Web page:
Active Duty members aren’t allowed to be served eviction notices, even in storage units, because of the SCRA. This protection covers the service member’s dependents. Thus, even if the military personnel’s family has access to the unit, they’re not allowed to be given eviction notices as per the law.
The penalties for violating the SCRA can be severe. The storage facility may stand to face hundreds of thousands in penalties if they violate the law. If the storage operator wishes to push through with the eviction, they would need a proper court order and proof that they’re not violating the SCRA so they won’t have to face the repercussions of the law.
If a storage unit operator does violate the SCRA, the paying tenant can file a complaint and go to court. They may also go to a newspaper or television station for assistance. If the operators of the self-service storage facility wish to push through with the eviction, they need to follow the law.
First, they need to confirm if their tenant is indeed an Active Duty military member. This can be done easily through SCRA Centralized Verification Service. Next, they need to obtain a court order that legalizes their chosen course of action. The owner of the personal property should be given proper notice that the eviction will take place and that the operator followed the law during the entire process.
Most storage facilities have to kick out tenants who don’t pay for their rental property. However, they may be instances wherein serving the eviction notice may cause more harm than good. Thus, it is important for storage facility operators to follow the rules, especially if their tenant is an Active Duty military member.
The SCRA grants military personnel protection from eviction. However, there are ways for the operator to safeguard their best interests while following the law. Knowledge is power, and a proper understanding of the SCRA can help operators present suitable eviction documents without violating the law.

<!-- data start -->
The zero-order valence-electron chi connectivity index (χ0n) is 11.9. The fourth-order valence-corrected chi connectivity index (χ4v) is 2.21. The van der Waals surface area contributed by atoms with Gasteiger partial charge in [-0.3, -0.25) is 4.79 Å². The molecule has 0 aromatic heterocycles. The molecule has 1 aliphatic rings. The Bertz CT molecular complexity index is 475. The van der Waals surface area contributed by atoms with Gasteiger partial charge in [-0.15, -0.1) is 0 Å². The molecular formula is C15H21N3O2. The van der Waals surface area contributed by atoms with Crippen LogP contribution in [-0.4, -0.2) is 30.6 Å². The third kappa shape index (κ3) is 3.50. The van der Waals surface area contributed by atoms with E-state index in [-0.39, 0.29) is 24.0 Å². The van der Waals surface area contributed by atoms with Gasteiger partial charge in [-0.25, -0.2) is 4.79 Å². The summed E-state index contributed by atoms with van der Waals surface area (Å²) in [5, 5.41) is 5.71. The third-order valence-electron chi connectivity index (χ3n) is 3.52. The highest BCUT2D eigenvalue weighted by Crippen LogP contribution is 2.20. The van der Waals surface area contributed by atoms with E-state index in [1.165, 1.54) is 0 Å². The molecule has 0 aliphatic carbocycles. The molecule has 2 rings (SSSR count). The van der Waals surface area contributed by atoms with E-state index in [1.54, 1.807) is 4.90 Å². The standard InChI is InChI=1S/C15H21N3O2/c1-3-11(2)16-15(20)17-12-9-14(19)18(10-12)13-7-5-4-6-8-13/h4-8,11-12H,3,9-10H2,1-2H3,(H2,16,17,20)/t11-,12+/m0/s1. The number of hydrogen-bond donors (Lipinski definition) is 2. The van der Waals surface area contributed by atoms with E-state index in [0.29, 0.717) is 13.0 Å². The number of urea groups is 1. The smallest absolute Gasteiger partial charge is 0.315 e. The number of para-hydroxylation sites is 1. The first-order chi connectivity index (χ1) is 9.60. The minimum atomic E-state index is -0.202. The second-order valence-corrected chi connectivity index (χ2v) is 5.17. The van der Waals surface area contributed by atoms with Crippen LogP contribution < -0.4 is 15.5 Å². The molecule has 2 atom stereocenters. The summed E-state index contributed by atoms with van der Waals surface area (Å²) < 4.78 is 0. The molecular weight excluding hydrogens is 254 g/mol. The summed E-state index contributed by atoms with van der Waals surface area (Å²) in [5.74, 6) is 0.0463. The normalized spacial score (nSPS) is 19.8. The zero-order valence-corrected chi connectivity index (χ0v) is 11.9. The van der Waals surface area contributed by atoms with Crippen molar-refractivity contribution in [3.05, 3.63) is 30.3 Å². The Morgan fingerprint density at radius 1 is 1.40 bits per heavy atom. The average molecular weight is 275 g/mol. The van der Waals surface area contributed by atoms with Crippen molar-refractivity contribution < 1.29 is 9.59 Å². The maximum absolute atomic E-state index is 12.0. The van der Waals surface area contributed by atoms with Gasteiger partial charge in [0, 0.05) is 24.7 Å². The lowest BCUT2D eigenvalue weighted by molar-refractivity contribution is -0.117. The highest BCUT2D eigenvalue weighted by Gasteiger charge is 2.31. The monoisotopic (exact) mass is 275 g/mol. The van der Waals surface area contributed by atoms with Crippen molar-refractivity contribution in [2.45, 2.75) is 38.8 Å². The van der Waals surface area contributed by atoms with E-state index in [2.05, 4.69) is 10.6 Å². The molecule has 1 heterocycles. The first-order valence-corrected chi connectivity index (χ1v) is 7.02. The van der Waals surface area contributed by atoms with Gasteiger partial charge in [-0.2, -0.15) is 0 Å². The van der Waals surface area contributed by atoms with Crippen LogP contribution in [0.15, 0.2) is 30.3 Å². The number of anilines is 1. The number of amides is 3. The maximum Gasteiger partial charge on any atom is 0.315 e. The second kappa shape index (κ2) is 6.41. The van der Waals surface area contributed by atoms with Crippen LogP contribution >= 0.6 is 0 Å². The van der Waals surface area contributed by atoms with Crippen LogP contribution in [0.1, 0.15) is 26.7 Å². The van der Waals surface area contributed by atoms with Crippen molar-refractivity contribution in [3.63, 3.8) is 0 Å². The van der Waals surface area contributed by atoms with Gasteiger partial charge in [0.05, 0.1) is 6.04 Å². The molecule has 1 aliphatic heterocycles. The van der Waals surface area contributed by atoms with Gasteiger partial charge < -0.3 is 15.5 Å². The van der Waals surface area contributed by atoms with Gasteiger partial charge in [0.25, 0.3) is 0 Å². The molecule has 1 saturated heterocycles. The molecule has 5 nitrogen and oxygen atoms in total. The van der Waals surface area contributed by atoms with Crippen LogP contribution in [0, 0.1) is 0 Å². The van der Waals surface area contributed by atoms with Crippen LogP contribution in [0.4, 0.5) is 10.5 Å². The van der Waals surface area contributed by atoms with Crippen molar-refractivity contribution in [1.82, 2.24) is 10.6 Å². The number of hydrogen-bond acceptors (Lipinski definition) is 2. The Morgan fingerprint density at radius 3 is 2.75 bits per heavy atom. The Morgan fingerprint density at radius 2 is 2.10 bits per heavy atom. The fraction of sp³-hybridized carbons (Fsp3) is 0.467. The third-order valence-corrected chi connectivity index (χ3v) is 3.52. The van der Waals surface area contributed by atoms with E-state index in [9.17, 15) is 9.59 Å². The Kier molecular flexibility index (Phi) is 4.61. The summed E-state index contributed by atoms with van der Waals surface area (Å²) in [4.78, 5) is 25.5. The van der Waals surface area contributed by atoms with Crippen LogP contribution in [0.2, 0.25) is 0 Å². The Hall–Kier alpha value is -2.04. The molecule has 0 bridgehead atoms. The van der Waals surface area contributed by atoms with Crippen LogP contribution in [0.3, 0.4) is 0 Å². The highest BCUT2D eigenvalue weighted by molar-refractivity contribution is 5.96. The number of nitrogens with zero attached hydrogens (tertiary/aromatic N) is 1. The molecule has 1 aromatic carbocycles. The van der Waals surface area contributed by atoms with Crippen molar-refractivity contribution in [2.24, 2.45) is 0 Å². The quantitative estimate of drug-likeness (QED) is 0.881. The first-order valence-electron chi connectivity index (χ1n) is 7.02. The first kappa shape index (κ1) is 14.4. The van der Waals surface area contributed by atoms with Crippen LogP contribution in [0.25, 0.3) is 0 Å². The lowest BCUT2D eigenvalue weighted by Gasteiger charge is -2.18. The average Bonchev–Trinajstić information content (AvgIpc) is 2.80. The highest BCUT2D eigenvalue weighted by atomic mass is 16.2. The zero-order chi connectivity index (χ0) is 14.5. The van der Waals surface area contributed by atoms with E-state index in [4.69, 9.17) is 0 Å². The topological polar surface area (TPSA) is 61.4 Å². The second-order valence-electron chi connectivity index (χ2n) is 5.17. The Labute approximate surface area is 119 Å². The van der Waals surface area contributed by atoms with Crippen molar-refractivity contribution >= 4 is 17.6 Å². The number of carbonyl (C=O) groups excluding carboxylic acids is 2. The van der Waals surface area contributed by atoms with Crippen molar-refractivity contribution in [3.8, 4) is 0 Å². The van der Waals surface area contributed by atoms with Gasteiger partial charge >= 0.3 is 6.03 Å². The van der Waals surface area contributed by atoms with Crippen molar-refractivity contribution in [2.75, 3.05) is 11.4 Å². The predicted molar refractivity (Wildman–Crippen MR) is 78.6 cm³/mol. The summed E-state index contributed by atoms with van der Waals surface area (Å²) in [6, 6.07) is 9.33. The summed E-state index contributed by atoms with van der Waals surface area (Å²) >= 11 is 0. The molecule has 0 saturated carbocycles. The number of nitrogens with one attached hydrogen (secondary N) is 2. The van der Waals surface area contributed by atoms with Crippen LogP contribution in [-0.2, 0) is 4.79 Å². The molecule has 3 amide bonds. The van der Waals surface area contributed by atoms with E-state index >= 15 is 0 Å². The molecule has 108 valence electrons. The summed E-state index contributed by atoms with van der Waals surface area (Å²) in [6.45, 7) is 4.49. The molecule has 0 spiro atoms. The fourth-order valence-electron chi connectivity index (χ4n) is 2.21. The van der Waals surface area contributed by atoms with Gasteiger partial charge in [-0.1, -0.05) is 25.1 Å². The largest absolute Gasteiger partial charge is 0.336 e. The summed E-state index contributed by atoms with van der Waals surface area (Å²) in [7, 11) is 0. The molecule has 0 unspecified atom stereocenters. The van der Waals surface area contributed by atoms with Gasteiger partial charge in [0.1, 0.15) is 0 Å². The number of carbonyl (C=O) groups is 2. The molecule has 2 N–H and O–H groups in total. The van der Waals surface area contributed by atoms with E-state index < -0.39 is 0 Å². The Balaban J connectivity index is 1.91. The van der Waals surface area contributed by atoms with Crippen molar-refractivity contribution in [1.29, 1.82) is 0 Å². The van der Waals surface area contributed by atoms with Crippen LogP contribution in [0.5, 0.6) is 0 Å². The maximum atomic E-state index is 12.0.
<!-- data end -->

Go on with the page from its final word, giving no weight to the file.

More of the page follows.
Self storage unit operators should use the SCRACVS to protect their business affairs. The SCRACVS can help ensure that they follow the due process and stay in compliance with the SCRA. If you’re a self storage facility owner, the SCRACVS can be key to keeping your business alive.
Does military pay for storage?
Generally speaking, military members who are deployed or on temporary duty assignments may be eligible for government-funded storage of their personal belongings while they are away. This can include items such as furniture, appliances, and other household goods.
However, military members who are stationed at a permanent duty location are typically responsible for their own storage costs. In some cases, the military may offer storage options on-base or through contracted storage facilities at a discounted rate, but this will vary based on the specific location and availability.
What protections does the SCRA provide for military servicemembers?
The SCRA provides protections against eviction from self-storage units for military servicemembers who are on active duty or who have been on active duty within the previous 90 days.
Can military servicemembers retrieve their belongings after an eviction?
The ability to retrieve belongings after an eviction varies by state and by the terms of the rental agreement. In some cases, the tenant may have a limited amount of time to retrieve their belongings before they are sold.